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Tuesday, December 4, 2012

If it's Tuesday, it must be Ulladulla

 

After a quick chat with our neighbours across the fence, we were off to Ulladulla for our weekly roast beef at the club, our weekly swim at the pool, and a few other not so weekly things like cashing a cheque and renewing the car rego.

As I stood there at the bank counter, signing the cheque, the florish of my signature was cut short by the chain with which they had tethered their cheap ballpoint pen to the counter. What is it with these people? They want you to trust them with your money but they won't even trust you with a 50-cent ballpoint pen?

I had made out the cheque to "Cash" and written across the top "Please pay cash" and duly initialled it and also produced my driver's licence which was scrutinised at great length even though I'd been in that bank so many times that some staff already greeted me by name. None of which seemed to matter as I was sternly reprimanded for not having crossed out the "Not Negotiable" already printed on the cheque by the bank. What must I do next to get my own money out? Genuflect and grovel?

After she had counted out the fifties in slow motion, she asked with a frozen smile, "Anything else we can do for you today?" Why the royal 'we' and why the qualifying 'today'?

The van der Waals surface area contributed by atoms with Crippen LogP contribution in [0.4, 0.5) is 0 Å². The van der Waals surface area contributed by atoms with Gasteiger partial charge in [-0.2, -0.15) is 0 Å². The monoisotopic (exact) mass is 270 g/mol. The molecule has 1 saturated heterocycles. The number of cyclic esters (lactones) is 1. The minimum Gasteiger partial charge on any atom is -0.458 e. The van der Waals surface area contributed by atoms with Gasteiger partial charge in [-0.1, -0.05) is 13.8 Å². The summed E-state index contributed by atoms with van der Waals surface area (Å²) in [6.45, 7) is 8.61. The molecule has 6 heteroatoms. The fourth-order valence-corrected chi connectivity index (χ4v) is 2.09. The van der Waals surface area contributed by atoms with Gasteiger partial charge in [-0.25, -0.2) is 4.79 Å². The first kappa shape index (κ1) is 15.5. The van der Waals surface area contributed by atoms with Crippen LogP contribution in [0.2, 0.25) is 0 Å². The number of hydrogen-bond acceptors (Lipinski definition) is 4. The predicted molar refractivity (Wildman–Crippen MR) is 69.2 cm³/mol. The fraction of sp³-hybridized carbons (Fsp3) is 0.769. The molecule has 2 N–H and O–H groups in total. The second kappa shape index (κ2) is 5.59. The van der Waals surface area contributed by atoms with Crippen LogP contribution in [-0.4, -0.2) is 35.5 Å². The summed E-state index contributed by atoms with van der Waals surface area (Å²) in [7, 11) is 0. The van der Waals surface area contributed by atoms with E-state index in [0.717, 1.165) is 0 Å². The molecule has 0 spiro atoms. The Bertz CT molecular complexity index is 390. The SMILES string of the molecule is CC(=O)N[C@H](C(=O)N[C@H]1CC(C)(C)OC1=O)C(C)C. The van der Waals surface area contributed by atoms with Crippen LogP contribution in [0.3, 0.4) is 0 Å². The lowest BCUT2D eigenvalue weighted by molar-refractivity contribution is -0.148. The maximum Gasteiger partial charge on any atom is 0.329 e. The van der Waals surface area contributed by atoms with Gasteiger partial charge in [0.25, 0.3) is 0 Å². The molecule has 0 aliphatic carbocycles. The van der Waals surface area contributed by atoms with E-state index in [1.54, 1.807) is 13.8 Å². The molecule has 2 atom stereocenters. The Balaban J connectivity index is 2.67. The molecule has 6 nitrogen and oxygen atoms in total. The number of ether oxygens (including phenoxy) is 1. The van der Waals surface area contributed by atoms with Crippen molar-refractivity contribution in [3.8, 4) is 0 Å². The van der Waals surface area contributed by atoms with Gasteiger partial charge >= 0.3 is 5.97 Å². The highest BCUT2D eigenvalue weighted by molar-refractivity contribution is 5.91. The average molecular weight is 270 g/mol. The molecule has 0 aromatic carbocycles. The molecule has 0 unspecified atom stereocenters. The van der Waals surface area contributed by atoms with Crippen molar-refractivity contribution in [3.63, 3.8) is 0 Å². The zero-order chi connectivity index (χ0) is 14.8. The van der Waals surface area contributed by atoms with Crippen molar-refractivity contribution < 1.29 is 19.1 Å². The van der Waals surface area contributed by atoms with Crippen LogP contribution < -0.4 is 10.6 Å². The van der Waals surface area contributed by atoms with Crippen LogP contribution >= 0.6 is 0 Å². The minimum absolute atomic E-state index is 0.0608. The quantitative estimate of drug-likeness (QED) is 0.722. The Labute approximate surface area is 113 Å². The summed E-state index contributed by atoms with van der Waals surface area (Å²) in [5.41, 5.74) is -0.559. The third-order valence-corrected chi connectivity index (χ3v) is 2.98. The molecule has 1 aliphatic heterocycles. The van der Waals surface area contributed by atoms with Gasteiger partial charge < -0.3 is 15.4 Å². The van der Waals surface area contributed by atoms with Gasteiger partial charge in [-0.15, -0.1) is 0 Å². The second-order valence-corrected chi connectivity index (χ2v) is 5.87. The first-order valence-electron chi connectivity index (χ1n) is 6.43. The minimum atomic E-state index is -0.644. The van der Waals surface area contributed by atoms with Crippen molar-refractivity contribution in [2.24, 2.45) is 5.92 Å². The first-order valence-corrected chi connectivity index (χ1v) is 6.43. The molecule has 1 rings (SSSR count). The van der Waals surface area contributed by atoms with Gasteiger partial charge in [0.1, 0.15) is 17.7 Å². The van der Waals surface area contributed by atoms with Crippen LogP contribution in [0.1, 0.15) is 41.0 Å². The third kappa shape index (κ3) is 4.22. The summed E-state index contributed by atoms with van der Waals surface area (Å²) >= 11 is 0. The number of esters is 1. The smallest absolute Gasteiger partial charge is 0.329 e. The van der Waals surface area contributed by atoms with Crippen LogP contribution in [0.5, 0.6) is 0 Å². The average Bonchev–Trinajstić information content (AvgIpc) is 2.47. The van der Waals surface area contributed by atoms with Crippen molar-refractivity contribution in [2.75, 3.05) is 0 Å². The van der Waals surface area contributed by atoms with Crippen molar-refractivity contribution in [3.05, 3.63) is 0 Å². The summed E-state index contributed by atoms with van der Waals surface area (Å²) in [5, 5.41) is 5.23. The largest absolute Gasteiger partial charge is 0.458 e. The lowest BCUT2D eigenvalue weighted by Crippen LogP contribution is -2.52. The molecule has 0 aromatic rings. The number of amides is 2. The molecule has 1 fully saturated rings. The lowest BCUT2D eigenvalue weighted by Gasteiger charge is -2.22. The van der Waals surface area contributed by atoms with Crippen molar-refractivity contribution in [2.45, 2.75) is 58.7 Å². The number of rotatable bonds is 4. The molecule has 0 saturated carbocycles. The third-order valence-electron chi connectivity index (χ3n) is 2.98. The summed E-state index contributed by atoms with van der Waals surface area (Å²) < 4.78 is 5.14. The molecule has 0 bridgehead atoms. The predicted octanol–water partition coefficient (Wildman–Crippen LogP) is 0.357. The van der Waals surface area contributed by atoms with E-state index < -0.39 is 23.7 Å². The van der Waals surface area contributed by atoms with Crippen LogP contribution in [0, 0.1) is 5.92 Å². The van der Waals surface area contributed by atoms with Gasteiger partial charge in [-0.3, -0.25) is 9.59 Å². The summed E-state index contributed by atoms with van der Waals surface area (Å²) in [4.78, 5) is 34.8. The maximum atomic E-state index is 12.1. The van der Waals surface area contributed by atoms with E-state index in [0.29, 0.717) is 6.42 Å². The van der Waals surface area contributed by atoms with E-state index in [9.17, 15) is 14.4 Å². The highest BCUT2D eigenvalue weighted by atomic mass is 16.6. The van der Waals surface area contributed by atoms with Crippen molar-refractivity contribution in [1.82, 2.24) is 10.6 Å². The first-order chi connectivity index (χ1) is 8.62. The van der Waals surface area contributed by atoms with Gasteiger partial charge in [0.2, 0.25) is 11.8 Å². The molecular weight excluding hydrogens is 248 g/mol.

Walking down the main street, I thought for a moment that some epidemic of earaches had broken out. People were all walking around with one hand jammed to the side of their head. Then I realised they were talking into their mobile phones. When did it become mandatory for everybody with an index finger to own one of these damn things?

The Road Transport Authority is never a busy place. I mean, they never have an end-of-season sale or offer 30% off, do they? The old guy who sat behind the counter in past years used to spend more time reading the sports page of the local rag than issuing licences or renewing regos. There was never a queue: you just walked up to the counter and within minutes your business was done.

Not anymore! Technology had caught up with our small motor registry: I was stopped at the door by a computer touchscreen which required me to "Press A for Car Registrations", "Press B for Licences", "Press C for ..." - well, you know those things, don't you?

I was the only customer (or was I a "client" now?) as the idle counter staff - all three of them and just three metres away - watched me from behind their bullet-proof screens (are they afraid of somebody coming in with a licence to kill?) as I navigated my way through "Press 1 for New Registrations" and "Press 2 for Renewals". It took so long, one of them - he must've been trained by the old guy - began to read the sports page again.

Eventually, the machine grudgingly issued me with a computer-printed ticket which read, "WELCOME - Your number is R004. Please wait until your number is called". Presumably mine was the fourth registration for the day. And that at 3 o'clock in the afternoon!

Some minutes later, a tinny computer-generated voice rasped out, "Arrh Zero Zero Four". I walked up to the chap reading the sports page and plonked down my rego paper and credit card. All done! I asked him how much it had cost to instal all this space-age junk but he had already turned back to the sports page.

I was glad to return to the sanity and serenity of "Riverbend" where I gave a quick wave to our new neighbours in that brilliantly white cruiser who had been moored across from us for the past three days.

My motor-sailer in front; our new neighbours in the distance


Change is inevitable, except from a vending machine.